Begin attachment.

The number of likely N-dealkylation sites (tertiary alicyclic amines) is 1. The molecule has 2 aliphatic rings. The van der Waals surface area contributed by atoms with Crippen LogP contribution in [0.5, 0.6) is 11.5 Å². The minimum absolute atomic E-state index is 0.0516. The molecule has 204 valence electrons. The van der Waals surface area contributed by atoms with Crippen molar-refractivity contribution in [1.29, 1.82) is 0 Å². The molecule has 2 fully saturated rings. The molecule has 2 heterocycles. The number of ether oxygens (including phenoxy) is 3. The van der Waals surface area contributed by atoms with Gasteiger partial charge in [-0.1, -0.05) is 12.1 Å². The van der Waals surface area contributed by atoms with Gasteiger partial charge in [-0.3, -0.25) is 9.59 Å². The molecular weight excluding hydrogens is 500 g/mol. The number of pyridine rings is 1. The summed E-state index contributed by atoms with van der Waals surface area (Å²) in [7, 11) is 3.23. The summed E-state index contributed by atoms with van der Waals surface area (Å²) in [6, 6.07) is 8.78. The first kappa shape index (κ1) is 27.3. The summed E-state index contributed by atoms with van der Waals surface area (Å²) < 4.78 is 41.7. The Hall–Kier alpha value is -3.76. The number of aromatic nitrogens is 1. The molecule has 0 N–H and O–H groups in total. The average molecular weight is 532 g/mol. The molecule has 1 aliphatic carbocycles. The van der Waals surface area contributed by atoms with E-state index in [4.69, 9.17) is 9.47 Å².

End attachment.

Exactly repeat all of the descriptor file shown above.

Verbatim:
The number of likely N-dealkylation sites (tertiary alicyclic amines) is 1. The molecule has 2 aliphatic rings. The van der Waals surface area contributed by atoms with Crippen LogP contribution in [0.5, 0.6) is 11.5 Å². The minimum absolute atomic E-state index is 0.0516. The molecule has 204 valence electrons. The van der Waals surface area contributed by atoms with Crippen molar-refractivity contribution in [1.29, 1.82) is 0 Å². The molecule has 2 fully saturated rings. The molecule has 2 heterocycles. The number of ether oxygens (including phenoxy) is 3. The van der Waals surface area contributed by atoms with Gasteiger partial charge in [-0.1, -0.05) is 12.1 Å². The van der Waals surface area contributed by atoms with Gasteiger partial charge in [-0.3, -0.25) is 9.59 Å². The molecular weight excluding hydrogens is 500 g/mol. The number of pyridine rings is 1. The summed E-state index contributed by atoms with van der Waals surface area (Å²) in [7, 11) is 3.23. The summed E-state index contributed by atoms with van der Waals surface area (Å²) in [6, 6.07) is 8.78. The first kappa shape index (κ1) is 27.3. The summed E-state index contributed by atoms with van der Waals surface area (Å²) < 4.78 is 41.7. The Hall–Kier alpha value is -3.76. The number of aromatic nitrogens is 1. The molecule has 0 N–H and O–H groups in total. The average molecular weight is 532 g/mol. The molecule has 1 aliphatic carbocycles. The van der Waals surface area contributed by atoms with E-state index in [4.69, 9.17) is 9.47 Å².